3.1.2. Current evidence on omalizumab efficacy in off-label uses: Non-allergic asthma, nasal polyps, and allergic broncopulmonary aspergillosis

The interaction between IgE and omalizumab prevents a fundamental step in the inflammatory cascade. The rapid decrease in the free circulating IgE leads to a progressive and significant decrease in the expression of IgE receptors on the inflammatory cells, so it is important to take into consideration certain entities in which IgE may also play a part even if the allergic etiology is not well established, such as nasal polyposis (NP) or non-allergic asthma.

While the inflammation in allergic or “extrinsic” asthma is clearly caused by outdoor allergens (such as dust mites and animal dander), in the intrinsic disease, there is no identifiable allergen, at least not by currently available methods. In this case, an unidentified exogenous antigen (without systemic sensitization), an infectious agent, or an endogenous “allergen” might be responsible for triggering the mechanism of atopy or in this case “entopy” [39]. The finding of specific IgEs against Staphylococcus aureusenterotoxins in patients with severe asthma, intolerance to NSAIDs and NP allowed to speculate that they were susceptible of having their airways colonized by S. aureus, which through the release of superantigens could trigger an inflammatory response with formation of local IgE [40]. NP may be present in asthma with or without concomitant atopy, but it is particularly associated with non-allergic aspirin-sensitive asthma and is one of the most common comorbid conditions in patients with severe asthma. NP is not a life-threatening condition, but the patients see their quality of life severely compromised and must undergo prolonged treatments with topical and systemic corticosteroids and multiple sinus surgeries in most cases. Over time, the lack of effective alternative treatments and the need to respond to these IgE-mediated diseases led professionals to use omalizumab off-label, with very promising results, as discussed later.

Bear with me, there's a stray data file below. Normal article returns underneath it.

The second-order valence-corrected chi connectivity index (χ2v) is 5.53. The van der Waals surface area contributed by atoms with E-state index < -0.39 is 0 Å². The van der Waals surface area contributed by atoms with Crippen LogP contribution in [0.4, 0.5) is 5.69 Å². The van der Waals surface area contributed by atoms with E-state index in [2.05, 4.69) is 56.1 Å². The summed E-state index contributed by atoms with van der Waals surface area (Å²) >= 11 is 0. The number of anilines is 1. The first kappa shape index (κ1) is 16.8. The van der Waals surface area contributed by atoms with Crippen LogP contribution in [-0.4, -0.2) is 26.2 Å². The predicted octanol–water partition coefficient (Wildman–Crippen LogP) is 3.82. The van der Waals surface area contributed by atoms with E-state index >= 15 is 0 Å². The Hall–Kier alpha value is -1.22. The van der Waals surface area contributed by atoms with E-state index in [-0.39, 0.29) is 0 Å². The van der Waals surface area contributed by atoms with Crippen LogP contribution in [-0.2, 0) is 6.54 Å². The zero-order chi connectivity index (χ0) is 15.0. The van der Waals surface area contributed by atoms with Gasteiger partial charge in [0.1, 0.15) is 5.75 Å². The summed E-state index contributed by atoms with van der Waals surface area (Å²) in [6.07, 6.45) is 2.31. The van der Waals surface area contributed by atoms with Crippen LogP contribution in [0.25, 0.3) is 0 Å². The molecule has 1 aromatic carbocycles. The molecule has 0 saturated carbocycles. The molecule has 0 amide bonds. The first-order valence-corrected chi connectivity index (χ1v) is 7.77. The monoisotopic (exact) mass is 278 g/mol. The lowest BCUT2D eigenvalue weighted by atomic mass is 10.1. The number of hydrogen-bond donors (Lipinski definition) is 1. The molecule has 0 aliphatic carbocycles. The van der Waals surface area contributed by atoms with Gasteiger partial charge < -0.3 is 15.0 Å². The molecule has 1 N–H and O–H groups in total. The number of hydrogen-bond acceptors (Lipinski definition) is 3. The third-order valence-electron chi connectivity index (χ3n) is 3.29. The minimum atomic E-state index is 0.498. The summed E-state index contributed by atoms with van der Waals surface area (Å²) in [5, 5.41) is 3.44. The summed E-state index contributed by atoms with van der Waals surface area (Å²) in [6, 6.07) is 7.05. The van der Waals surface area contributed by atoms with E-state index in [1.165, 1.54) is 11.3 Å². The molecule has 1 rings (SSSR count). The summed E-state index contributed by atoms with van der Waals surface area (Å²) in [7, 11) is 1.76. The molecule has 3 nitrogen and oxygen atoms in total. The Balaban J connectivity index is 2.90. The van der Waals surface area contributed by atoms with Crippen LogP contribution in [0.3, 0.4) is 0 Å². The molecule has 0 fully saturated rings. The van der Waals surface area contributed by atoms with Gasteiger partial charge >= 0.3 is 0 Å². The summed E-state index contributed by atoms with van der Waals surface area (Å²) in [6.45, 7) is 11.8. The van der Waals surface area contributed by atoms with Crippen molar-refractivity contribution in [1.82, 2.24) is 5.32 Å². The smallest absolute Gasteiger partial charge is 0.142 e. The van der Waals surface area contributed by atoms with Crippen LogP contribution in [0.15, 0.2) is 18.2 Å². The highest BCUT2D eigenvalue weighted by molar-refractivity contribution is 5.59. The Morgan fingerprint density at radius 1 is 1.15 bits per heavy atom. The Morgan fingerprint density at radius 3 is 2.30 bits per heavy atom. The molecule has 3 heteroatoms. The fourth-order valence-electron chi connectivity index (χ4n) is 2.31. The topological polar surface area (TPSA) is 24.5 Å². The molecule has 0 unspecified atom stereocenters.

In 2010, a multicenter study performed in Spain described the evolution of nasal polyps in 19 patients with NP and severe asthma treated with omalizumab [41]. The average treatment time was 16 (15–28) months. Thirteen patients (68%) had undergone at least one endoscopic surgery. The size of the polyps (assessed by calculating a score of 0–8 points by means of nasal endoscopy and confirmed by CT scan) diminished significantly in both nasal cavities after the treatment. Later, Bachart et al assessed the usefulness of anti-IgE in severe or recurrent NP associated with asthma, in a prospective double-blind placebo-controlled study (24 patients) [42]. There was a significant improvement at 16 weeks of treatment in clinical terms: nasal congestion, rhinorrhea, and loss of smell. An overall reduction in polyp size (primary end-point, assessed using the same above-mentioned score) when compared to baseline was observed [41].

As to non-allergic asthma, in Spain it was first demonstrated, in a retrospective observational study [43], the efficacy of omalizumab in 29 patients with “non-atopic” asthma. GETE, ACT, the number of exacerbations and lung function improved significantly after treatment with omalizumab. There was no statistically significant difference in the response of the non-atopic asthmatics when compared with 266 patients with positive prick tests to usual inhalants. These results were subsequently confirmed in a prospective double-blind placebo-controlled trial [44].